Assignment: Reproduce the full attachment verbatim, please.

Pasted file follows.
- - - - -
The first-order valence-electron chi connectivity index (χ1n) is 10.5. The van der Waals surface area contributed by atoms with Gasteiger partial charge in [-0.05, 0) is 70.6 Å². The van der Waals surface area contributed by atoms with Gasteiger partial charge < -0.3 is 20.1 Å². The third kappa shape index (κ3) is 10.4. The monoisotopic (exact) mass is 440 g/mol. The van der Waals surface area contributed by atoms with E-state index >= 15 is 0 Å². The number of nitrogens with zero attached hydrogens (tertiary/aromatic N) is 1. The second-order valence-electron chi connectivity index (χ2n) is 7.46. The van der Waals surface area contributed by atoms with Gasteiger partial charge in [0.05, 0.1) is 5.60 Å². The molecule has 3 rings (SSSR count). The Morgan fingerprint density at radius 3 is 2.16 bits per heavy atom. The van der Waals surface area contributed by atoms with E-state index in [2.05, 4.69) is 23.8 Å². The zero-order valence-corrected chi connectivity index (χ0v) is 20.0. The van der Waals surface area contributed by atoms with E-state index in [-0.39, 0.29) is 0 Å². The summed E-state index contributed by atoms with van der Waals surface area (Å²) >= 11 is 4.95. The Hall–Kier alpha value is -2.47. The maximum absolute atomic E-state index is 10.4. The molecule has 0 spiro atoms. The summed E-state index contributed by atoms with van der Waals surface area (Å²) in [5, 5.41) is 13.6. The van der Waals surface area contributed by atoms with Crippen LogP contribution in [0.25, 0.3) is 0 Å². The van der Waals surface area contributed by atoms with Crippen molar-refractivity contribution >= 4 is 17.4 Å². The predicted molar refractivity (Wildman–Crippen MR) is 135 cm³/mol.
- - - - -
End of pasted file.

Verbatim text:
The first-order valence-electron chi connectivity index (χ1n) is 10.5. The van der Waals surface area contributed by atoms with Gasteiger partial charge in [-0.05, 0) is 70.6 Å². The van der Waals surface area contributed by atoms with Gasteiger partial charge < -0.3 is 20.1 Å². The third kappa shape index (κ3) is 10.4. The monoisotopic (exact) mass is 440 g/mol. The van der Waals surface area contributed by atoms with E-state index >= 15 is 0 Å². The number of nitrogens with zero attached hydrogens (tertiary/aromatic N) is 1. The second-order valence-electron chi connectivity index (χ2n) is 7.46. The van der Waals surface area contributed by atoms with Gasteiger partial charge in [0.05, 0.1) is 5.60 Å². The molecule has 3 rings (SSSR count). The Morgan fingerprint density at radius 3 is 2.16 bits per heavy atom. The van der Waals surface area contributed by atoms with E-state index in [2.05, 4.69) is 23.8 Å². The zero-order valence-corrected chi connectivity index (χ0v) is 20.0. The van der Waals surface area contributed by atoms with E-state index in [-0.39, 0.29) is 0 Å². The summed E-state index contributed by atoms with van der Waals surface area (Å²) >= 11 is 4.95. The Hall–Kier alpha value is -2.47. The maximum absolute atomic E-state index is 10.4. The molecule has 0 spiro atoms. The summed E-state index contributed by atoms with van der Waals surface area (Å²) in [5, 5.41) is 13.6. The van der Waals surface area contributed by atoms with Crippen LogP contribution in [0.25, 0.3) is 0 Å². The van der Waals surface area contributed by atoms with Crippen molar-refractivity contribution >= 4 is 17.4 Å². The predicted molar refractivity (Wildman–Crippen MR) is 135 cm³/mol.